"Attwood's direction, which is realistic without becoming docudrama, is always tightly focused and often gripping, re-creating a totally convincing milieu... Based on a real life character, who advised the filmmakers during production, Guy Hibbert's script skillfully simplifies a complex, confused situation and creates the framework for an interesting conflict. Once the siege begins, the film strikingly conveys the horror of casual killings in a still-functioning city, as pedestrians simply slump to the ground, felled by sniper fire, or an area a block away suddenly becomes a no-go zone."

The Hollywood Reporter:
"An an absorbing and gut-wrenching tale of friendship destroyed by war's insanity. Director David Attwood effectively combines location shooting in Sarajevo and in Budapest, Hungary, to re-create the bleak, scary atmosphere of a city under siege. There are strong performances throughout... Guy Hibbert's script is praiseworthy for its effort to make the complicated situation understandable and its unflinching portrayals of the atrocities by the Serbian army."

Deseret News:
"It's absolutely horrifying and heart-wrenching. It's difficult to imagine a situation in which any of us would be forced to shoot and kill our best friend. But then, it's difficult for Americans to understand the civil war in Yugoslavia and the ethnic violence that shattered the peace of Sarajevo. The made-for-cable movie is shattering as it recounts the true story of just such an incident in that horrific war."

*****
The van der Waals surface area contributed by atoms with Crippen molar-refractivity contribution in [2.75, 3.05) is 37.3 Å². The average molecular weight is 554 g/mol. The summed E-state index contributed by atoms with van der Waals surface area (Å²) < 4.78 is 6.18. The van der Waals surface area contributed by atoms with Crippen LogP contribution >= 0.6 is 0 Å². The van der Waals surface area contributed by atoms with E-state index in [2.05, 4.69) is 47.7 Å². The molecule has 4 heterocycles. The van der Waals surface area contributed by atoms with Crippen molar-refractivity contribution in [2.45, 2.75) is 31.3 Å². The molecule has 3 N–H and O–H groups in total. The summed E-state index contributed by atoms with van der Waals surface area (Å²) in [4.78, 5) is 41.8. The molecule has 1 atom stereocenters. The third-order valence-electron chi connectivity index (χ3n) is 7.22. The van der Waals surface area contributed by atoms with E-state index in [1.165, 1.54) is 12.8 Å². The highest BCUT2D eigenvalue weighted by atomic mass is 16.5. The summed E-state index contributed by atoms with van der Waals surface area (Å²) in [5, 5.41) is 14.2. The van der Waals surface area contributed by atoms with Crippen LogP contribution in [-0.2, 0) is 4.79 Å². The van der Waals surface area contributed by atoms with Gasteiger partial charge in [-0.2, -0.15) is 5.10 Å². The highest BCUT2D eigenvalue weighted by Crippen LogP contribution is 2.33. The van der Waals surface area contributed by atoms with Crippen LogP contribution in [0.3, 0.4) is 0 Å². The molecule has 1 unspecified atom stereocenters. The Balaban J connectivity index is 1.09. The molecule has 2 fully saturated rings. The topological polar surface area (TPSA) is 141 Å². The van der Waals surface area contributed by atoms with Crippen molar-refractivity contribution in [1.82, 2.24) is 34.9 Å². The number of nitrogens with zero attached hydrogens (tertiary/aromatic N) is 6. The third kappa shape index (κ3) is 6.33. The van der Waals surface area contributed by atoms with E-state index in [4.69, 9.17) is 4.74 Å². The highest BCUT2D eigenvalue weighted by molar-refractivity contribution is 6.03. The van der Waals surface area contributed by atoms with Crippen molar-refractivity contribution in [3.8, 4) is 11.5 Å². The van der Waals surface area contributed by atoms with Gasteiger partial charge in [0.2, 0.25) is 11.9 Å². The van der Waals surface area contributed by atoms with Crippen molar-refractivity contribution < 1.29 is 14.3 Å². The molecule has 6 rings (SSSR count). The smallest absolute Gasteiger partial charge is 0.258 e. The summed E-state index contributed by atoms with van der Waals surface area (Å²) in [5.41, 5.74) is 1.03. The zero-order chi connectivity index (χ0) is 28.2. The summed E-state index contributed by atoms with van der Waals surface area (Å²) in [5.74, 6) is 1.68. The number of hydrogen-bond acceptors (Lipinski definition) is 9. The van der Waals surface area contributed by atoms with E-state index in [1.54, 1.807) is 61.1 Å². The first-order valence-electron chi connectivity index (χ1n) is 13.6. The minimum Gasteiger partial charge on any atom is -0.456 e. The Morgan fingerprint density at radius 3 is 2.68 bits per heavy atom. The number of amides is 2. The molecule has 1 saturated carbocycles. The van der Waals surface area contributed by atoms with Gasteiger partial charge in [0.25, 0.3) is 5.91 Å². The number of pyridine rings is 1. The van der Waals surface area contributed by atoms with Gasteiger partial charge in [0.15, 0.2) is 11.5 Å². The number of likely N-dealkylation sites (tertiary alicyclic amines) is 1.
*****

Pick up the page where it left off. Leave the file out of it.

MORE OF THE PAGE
vletter.gif (1289 bytes)"Why would a very nice guy become a killer? I think it's about savagery. When you see the wars in the world, you see the people slipping slowly into a savage way to survive. I think that's part of being human because it happened many times all over the world. What is extraordinary is how quickly the descent into savagery can take place."

"I felt something very strong with the character and I just followed my heart."

"They (Sarajevo survivors) said the war was like an earthquake. It happened and now it's gone. You can't say the earthquake was right or wrong. All you know is that it happened."

"What this film is about is the ability of the human spirit to keep going regardless of the difficulties it encounters on a daily basis."

"The idea that these two best friends could grow up like brothers and then be separated by the war makes one think what was this friendship? I think he (Vlado) misses his friend."


Linus Roache.....Vlado Sarzinsky
Vincent Perez.....Slavko Simic
Lia William.....Maida
Lothaire Blu.....Zijah
Adam Kotz .....Misho
Soo Garay.....Amela
Viktoria Bajza....Lenka
Balázs Farkas (II).....Malik
Karianne Henderso.....Nadja
Caroline Trowbridge.....Natasha


Directed by.....David Atwood 
Written by......Guy Hibbert
Cinematography by.....Gabor Szabo
Music by.....Ed Shearmur

Premiered on HBO on October 3, 1998

Shown at the London Film Festival in November 1998


  • TV Critics Association Awards Nomination for Outstanding Achievement in Movies, Mini-Series and Specials 1999

  •  San Francisciso In'tl  film Festival Nomination for Television Drama Feature 1999

  • Peabody Awards Winner, 1999

  • National Educational Media Network Winner, Gold Apple 2006

  • Gemini Awards Nomination for Best Production Design or Art Direction in a Dramatic Production 1999

  • Gemini Awards Nomination for Mini-Series, Best TV Movie or Dramatic 1999


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Asian DVD


Released in France as "Une balle en plein coeur"
(A Bullet in the Heart")